It is not yet Plug & Play, the introduction of an APC system is too complex for that. Using practical examples, the difficulties and hurdles involved in real-time data collection and evaluation will also be discussed in the DILAX Lab. Because hardware is needed first, then qualified personnel, and then there is great added value for the operational and strategic work of public transport.
Digital Revolution in Public Transit
Using data wisely
Webinar on November 26th, at 2 p.m. (CET)
While the digital revolution is over in other industries, it seems to be just at the beginning in public transit. This is not because there is too little data in public transit. On the contrary, there are many data sources, such as APC data, timetable data and mobile data. There are also other new data sources, e.g. WiFi, bluetooth and apps. They are just used far too little. The mFund Project Mobile Data Fusion of the Federal Ministry of Transport in Germany wants to change that.
Watch on demand (German only)
For two years, Dr. Antje-Mareike Dietrich has been carrying out the research project entitled: Determining passenger demand based on APC, WiFi, Bluetooth and mobile data (Mobile Data Fusion). The aim of this project is to know and understand how passengers decide to take buses and trains, when they get on, where they change trains, and how they arrive. An Origin/Destination matrix is an important tool to identify important insights from the merged data sources.
What do passengers want? And how long does it take to get that?
But in the end, the researching partners also want to know more about passenger behavior: how often does someone use public transit, how do the routes vary, under which conditions does it get full on board and where exactly? It is clear: the answers can be found in the various data sources. But together the data becomes even more meaningful.
The Nordhessischer VerkehrsVerbund NVV is available as a project partner for the real world pilot: with test lines and test stops. And tests are already being carried out successfully.
A major hurdle in this project is the question of data protection. This could not be answered at the end of the project, but had to be considered right from the start. One of the first results was therefore "Privacy by Design", a data protection concept that complies with the GDPR in every detail.
In the DILAX Lab, we talk to Dr. Antje-Mareike Dietrich about her research. We want to know how well the new data evaluation process is already working, how is data causing public transit companies to act faster and better? Because it is obvious that with all the current changes and developments in mobility, public transit already needs new, attractive answers.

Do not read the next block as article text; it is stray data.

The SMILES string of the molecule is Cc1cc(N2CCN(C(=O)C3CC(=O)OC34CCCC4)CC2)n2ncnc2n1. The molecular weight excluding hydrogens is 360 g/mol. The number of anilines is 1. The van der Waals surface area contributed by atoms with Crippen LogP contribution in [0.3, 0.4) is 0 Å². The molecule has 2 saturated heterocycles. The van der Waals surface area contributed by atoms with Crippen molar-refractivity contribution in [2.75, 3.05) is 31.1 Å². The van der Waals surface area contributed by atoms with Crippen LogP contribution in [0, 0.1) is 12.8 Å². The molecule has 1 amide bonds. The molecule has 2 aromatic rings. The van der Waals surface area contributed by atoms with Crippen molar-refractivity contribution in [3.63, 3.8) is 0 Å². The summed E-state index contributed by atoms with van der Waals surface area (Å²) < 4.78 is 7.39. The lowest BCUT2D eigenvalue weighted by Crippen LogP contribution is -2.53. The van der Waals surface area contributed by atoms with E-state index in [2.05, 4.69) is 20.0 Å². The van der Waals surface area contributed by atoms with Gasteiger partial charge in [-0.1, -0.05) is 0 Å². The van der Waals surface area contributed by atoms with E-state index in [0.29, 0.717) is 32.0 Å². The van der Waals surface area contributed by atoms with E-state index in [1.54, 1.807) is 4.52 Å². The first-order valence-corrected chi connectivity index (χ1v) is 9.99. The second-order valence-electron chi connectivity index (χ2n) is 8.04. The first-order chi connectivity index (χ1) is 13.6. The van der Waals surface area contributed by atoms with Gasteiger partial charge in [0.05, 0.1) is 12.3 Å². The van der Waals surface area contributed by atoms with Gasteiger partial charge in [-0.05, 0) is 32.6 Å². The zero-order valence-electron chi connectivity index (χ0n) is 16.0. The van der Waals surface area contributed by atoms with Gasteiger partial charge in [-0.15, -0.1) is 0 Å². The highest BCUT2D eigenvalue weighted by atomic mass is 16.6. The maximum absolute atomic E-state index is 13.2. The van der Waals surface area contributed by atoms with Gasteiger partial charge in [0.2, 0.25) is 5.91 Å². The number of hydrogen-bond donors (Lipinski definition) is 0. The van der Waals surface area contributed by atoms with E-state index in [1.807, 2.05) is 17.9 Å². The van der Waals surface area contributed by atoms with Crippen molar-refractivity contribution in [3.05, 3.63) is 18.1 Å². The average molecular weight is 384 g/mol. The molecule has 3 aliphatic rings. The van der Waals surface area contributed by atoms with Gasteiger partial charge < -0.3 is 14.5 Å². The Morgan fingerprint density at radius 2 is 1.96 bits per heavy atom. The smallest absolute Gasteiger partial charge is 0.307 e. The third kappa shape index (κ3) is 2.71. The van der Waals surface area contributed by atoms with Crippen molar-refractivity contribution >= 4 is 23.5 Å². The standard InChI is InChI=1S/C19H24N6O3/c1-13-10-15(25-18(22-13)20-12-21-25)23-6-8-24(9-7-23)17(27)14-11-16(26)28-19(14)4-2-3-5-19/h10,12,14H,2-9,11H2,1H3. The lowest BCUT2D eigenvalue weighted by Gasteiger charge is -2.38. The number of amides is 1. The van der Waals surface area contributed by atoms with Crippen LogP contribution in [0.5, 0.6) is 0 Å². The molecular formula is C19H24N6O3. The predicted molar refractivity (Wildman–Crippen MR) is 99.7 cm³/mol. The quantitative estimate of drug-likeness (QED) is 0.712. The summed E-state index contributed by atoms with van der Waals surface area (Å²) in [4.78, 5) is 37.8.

You're invited to think with us!
The DILAX Lab takes 30 minutes. If you have any questions that we should investigate further in the DILAX Lab, please tell us what you would like to know via email email@example.com
The mega trend
November 10, 2020, 2 p.m. Answers in the webinar (in German only)
There is a state of emergency all over the world: the cornona pandemic is shaking our everyday lives. We no longer go on vacation, we work from home instead of in the office. We avoid public spaces and social contacts. This has serious impacts on public transport. There is a shortage of passengers: tourists, students, professionals who drive to work, visit customers, organize conferences, shoppers, athletes and film buffs. In some countries passenger numbers have plummeted, in others they are still at 60% to 70% of the previous year.
In the midst of this crisis, the Hamburg Future Institute published the Mobility Report 2021. The author, Dr. Stefan Carsten, is examining the very topical effects of Corona on mobility in urban areas. And what future public transport has.
Watch this DILAX Lab on demand now! (German only)
For better Public Transit
Two trends in particular indicate that cities and municipalities will need more public transit than less in the future:
This trend marks the end of the car centric city, as it can already be seen in Barcelona, Sydney, Paris and Vienna. German cities like Berlin, Munich and Hamburg are still having difficulties getting started, but there are also projects and initiatives in many small towns that want to open the city to people.
In the first wave of the corona crisis, many people became aware of what it means to be able to move. It is existentially important. This need remains strong and needs clean air to breathe and clear roads that are safe to walk on and ride on by bike. Buses and trains are part of this new, active mobility.
We want to talk to Dr. Talk to Stefan Carsten about the future of mobility and ask him a lot of questions about it. As a mobility expert and urbanist, he has been researching this topic for over twenty years. And he knows that there is no one future, there is a lot of future: futures. We have the chance to shape it together.